Archived News Item

Yarnup: young Australians connecting with local Indigenous

Mercy Works Inc. believes that education has the potential to transform people and communities. Creating opportunities where people can listen and dialogue about issues of concern is another strongly held belief of the agency. Mercy Works is proud to support initiatives that foster these ideals. The Yarnup project is one such initiative.

Yarnup aims to encourage connections between young Australians and Indigenous people, and in so doing, develop a greater understanding of Aboriginal history and culture.

Established as a pilot project in early 2008 by Melanie Hogan and Uncle Bob Randall, Yarnup uses as its foundation the award-winning film Kanyini. Directed and produced by Melanie, the film explores the story of Indigenous Australia through the eyes of Uncle Bob, who is an elder of the Yankunytjatjara people, one of the traditional owners of Uluru, and a member of the Stolen Generation.

According to Melanie, Yarnup takes the Kanyini experience a step further by connecting with Australian schools and creating a support structure around the film.

“The idea is to use the film as a starting point to kick-start a relationship between the school and the local Indigenous community.

The students are encouraged to run their own film screening and invite the local Indigenous community to the event.

“We see this film screening as an action that says to the Indigenous people, ‘we as a group of young Australians want to listen and learn from our Indigenous brothers and sisters. We want to know both sides of history and wish to move forward together’.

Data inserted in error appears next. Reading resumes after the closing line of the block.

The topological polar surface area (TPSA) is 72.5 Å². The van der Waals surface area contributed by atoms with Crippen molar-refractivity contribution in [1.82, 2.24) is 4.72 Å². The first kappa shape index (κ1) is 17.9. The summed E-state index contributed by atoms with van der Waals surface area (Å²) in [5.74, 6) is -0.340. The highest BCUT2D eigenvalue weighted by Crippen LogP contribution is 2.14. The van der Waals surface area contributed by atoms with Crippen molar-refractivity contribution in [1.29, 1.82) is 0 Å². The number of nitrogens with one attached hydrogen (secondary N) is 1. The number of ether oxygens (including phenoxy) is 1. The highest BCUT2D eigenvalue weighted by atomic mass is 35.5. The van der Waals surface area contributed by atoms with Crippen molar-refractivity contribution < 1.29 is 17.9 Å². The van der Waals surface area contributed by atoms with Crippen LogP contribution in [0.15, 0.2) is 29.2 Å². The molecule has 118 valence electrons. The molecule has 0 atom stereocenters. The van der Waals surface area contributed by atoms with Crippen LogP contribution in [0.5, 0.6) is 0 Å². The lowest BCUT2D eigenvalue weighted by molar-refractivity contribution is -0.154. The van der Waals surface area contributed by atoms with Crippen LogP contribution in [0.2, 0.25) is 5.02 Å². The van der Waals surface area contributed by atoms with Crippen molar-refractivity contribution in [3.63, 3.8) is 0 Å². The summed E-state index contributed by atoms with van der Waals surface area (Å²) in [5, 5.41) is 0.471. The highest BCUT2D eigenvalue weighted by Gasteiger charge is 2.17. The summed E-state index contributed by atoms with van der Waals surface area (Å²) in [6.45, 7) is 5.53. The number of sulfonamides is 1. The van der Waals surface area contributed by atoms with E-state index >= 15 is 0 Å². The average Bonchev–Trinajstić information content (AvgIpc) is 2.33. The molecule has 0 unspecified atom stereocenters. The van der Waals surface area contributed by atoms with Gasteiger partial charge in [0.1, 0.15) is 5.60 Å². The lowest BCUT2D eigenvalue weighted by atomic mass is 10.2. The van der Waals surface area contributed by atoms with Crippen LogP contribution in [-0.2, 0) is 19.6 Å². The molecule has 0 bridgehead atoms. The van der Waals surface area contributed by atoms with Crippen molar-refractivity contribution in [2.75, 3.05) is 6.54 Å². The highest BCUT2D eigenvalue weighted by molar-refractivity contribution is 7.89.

“Once the students know who their local Indigenous elders are, they are then encouraged to spend a special day with them to learn more about the sacredness of their local area and the local Indigenous culture.”

Melanie and Uncle Bob are very excited they have the financial support to undertake this initiative.

“We need to develop strong relationships with the students and the local Indigenous people for the programme to be a success. That’s why we’ve created two support roles within the Yarnup Operating Team – a support person for the students, and a support person for the Indigenous people. This, we hope, will ensure sustainability of the programme,” explains Melanie.

The Yarnup pilot project involves 30 schools in New South Wales and runs until the end of June 2008. After that, Melanie and Bob hope to roll the project out nationally.

About Mercy Works Inc.
Mercy Works Inc. supports the local and overseas relief and development activities that are part of the vision and mission of the Institute of Sisters of Mercy of Australia.

The programmes engage in partnerships with communities to promote justice, self reliance and to support displaced people and communities who are denied access to basic resources such as education, health care and social welfare.

Would you like to partner with Mercy Works Inc. to work towards justice for Australia’s Indigenous peoples? Find out more.